On a different repository:

$ git checkout master
$ git merge iss53


You can see that under this kind of use, the repository only ever gains data; no data is lost during version changes.

During merging, there may be changes in divergent branches that are inconsistent with each other. This is called a conflict and requires manual intervention and will be discussed later.

A good visual reference that goes through a similar set of changes, and more, is available here.


  1. Why can a commit not contain a child or children pointer(s)?


Now that you have git on your system, you’ll want to do a few things to customize your git environment. You should have to do these things only once; they’ll stick around between upgrades. You can also change them at any time by running through the commands again.

The following assumes that you have installed git for your platform.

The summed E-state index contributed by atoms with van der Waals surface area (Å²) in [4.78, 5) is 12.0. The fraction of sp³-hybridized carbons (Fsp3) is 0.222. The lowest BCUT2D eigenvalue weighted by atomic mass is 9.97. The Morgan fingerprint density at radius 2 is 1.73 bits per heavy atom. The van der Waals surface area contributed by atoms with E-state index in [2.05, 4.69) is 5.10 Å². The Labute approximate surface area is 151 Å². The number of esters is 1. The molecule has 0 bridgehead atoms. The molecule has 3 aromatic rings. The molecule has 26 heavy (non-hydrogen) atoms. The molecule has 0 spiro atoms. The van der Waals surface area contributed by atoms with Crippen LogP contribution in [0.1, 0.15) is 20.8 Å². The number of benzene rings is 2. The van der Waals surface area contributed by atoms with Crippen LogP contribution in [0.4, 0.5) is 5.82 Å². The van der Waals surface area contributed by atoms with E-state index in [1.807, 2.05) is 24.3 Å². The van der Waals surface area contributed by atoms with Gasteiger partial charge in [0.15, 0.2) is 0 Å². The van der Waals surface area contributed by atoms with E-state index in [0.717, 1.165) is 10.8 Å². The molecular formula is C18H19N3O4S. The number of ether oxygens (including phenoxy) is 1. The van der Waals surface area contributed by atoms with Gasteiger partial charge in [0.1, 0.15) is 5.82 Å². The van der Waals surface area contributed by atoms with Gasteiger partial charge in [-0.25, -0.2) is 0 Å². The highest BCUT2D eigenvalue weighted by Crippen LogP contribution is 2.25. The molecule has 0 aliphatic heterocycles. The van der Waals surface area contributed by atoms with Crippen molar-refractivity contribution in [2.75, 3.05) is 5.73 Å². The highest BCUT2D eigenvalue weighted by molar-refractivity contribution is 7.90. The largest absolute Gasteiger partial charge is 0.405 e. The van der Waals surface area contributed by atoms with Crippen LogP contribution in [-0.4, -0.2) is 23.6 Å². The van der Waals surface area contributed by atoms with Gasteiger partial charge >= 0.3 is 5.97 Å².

Git comes with a tool called git config that lets you get and set configuration variables that control all aspects of how git looks and operates. These variables can be stored in three different places:

  • /etc/gitconfig file: contains values for every user on the system and all their repositories. If you pass the option --system to git config, it reads and writes from this file specifically.

  • ~/.gitconfig file: specific to your user. You can make git read and write to this file specifically by passing the --global option.

  • config file in the git directory (that is, .git/config) of whatever repository you’re currently using: Specific to that single repository. Each level overrides values in the previous level, so values in .git/config trump those in /etc/gitconfig.

Your identity

The first thing you should do when you install git is to set your user name and e-mail address. This is important because every git commit uses this information, and it’s immutably included in the commits you pass around: